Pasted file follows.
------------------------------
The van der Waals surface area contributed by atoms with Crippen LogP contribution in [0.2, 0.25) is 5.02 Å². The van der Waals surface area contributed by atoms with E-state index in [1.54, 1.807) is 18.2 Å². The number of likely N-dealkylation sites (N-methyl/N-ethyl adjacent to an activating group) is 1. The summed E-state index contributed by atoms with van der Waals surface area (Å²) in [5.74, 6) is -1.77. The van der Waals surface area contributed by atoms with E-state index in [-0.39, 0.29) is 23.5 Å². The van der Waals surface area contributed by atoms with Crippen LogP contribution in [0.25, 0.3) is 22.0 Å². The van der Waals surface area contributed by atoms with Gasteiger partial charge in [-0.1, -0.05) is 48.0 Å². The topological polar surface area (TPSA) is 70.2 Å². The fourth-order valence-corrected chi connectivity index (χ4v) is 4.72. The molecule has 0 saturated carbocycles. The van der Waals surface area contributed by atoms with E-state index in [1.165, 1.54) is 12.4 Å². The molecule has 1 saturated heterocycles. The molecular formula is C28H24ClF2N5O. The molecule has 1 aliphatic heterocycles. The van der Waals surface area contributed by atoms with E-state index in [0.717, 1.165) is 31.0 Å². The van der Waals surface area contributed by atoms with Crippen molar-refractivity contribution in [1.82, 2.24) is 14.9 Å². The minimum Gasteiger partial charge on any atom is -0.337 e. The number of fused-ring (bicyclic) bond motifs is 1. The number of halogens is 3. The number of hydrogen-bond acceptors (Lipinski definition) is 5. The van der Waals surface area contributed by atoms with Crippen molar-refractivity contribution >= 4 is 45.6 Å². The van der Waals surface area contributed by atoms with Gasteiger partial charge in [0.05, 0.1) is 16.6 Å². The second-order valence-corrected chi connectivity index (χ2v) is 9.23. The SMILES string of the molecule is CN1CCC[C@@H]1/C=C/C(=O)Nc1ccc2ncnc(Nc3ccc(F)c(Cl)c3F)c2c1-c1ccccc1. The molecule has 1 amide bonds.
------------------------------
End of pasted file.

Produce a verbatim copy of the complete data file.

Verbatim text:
The van der Waals surface area contributed by atoms with Crippen LogP contribution in [0.2, 0.25) is 5.02 Å². The van der Waals surface area contributed by atoms with E-state index in [1.54, 1.807) is 18.2 Å². The number of likely N-dealkylation sites (N-methyl/N-ethyl adjacent to an activating group) is 1. The summed E-state index contributed by atoms with van der Waals surface area (Å²) in [5.74, 6) is -1.77. The van der Waals surface area contributed by atoms with E-state index in [-0.39, 0.29) is 23.5 Å². The van der Waals surface area contributed by atoms with Crippen LogP contribution in [0.25, 0.3) is 22.0 Å². The van der Waals surface area contributed by atoms with Gasteiger partial charge in [-0.1, -0.05) is 48.0 Å². The topological polar surface area (TPSA) is 70.2 Å². The fourth-order valence-corrected chi connectivity index (χ4v) is 4.72. The molecule has 0 saturated carbocycles. The van der Waals surface area contributed by atoms with E-state index in [1.165, 1.54) is 12.4 Å². The molecule has 1 saturated heterocycles. The molecular formula is C28H24ClF2N5O. The molecule has 1 aliphatic heterocycles. The van der Waals surface area contributed by atoms with E-state index in [0.717, 1.165) is 31.0 Å². The van der Waals surface area contributed by atoms with Crippen molar-refractivity contribution in [1.82, 2.24) is 14.9 Å². The minimum Gasteiger partial charge on any atom is -0.337 e. The number of fused-ring (bicyclic) bond motifs is 1. The number of halogens is 3. The number of hydrogen-bond acceptors (Lipinski definition) is 5. The van der Waals surface area contributed by atoms with Crippen molar-refractivity contribution >= 4 is 45.6 Å². The van der Waals surface area contributed by atoms with Gasteiger partial charge in [0.05, 0.1) is 16.6 Å². The second-order valence-corrected chi connectivity index (χ2v) is 9.23. The SMILES string of the molecule is CN1CCC[C@@H]1/C=C/C(=O)Nc1ccc2ncnc(Nc3ccc(F)c(Cl)c3F)c2c1-c1ccccc1. The molecule has 1 amide bonds.